Prescription for good health lies in nature

The joy of losing ourselves in the landscape, feeling both small and at the same time connected to everything around us, is balm to the spirit and a great way to relax
The joy of losing ourselves in the landscape, feeling both small and at the same time connected to everything around us, is balm to the spirit and a great way to relax
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I know that working for a National Park is assumed to involve walking around mountains all day, quoting John Muir at passing strangers whilst letting our beards grow ever longer. So to break this stereotype, I am going to quote John Muir: “Come to the woods for here is rest.”

Mental health has become an increasingly important issue in Scotland both politically and in people’s consciousness. We are also learning a great deal about the sorts of things that we can all do as a society to help. In all his books, Muir recognised the healing properties of being in nature and he wasn’t talking about the physical health benefits.

He was talking about the mental or spiritual benefits of lying under a Scots Pine for an afternoon, watching ants busily build a nest or seeing a golden eagle soar in the clouds. He also understood the joy of losing ourselves in the landscape, feeling both small and at the same time connected to everything around us.

There are lots of academic studies which show that Muir was quite correct and that nature can contribute significantly to mental health wellbeing.

Last year, I attended a Europarc conference where the Danish health service described their local teams of community health worker, ranger and physiotherapist. This work brought together lots of different disciplines but used the outdoors as the way to help people with physical or mental health issues.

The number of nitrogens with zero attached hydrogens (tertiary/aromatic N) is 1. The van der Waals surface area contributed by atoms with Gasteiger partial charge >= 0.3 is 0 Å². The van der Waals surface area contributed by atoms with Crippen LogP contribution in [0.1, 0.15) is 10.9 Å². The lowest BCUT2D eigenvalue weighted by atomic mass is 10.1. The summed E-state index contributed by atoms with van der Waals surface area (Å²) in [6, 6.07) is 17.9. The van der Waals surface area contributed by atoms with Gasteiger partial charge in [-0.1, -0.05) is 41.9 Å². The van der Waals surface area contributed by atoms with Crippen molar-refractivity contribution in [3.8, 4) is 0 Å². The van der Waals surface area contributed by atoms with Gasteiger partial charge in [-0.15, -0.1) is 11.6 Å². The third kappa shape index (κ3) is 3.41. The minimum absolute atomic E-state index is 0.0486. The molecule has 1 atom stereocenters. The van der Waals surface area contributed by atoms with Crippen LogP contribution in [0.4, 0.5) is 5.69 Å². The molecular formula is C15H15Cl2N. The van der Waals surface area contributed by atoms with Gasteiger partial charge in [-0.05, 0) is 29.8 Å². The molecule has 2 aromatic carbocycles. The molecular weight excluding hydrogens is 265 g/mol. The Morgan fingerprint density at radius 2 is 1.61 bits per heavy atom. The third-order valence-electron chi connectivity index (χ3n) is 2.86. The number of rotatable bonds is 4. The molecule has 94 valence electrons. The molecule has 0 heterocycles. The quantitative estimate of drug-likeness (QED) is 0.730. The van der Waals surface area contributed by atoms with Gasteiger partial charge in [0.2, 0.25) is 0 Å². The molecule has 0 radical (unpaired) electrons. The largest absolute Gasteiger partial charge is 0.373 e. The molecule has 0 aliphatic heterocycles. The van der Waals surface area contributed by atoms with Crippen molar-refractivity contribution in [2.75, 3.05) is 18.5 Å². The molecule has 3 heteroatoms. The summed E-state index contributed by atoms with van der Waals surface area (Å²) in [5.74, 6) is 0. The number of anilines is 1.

Different approaches are now used all across Europe. In the Cairngorms National Park we have over 30 Walking to Health groups that are as much about friendship as about walking, a GP referral scheme, and an ever-growing partnership between the health, environment and voluntary sectors called Active Cairngorms. Paths for All and The Ramblers also have groups across Scotland that people can join to enjoy a short walk or something more strenuous.

There are 666 miles of core paths in the Cairngorms alone and thousands more around Scotland for everybody to enjoy. Most are near villages and towns. Across the country there are National Nature Reserves and Forestry Commission managed woodlands that provide paths for all abilities.

The easiest and cheapest way to improve your mental and physical health is to get out into nature. You don’t need to come to the Cairngorms to enjoy nature (though you should, it is amazing) because it is can be found near all our villages, towns and cities. So go and lie down under a tree for an hour, hear it breath and relax. Do the things you did as a child, skim a stone, walk in the woods, listen to the wind in a storm. Make memories to cherish.

I should of course finish with a quote from Muir. He said: “Climb the mountains and get their good tidings, Nature’s peace will flow into you as sunshine flows into trees. The winds will blow their own freshness into you and the storms their energy, while cares will drop off like autumn leaves. As age comes on, one source of enjoyment after another is closed, but nature’s sources never fail.”

Grant Moir is CEO, Cairngorms National Park Authority. He tweets at @cairngormsCEO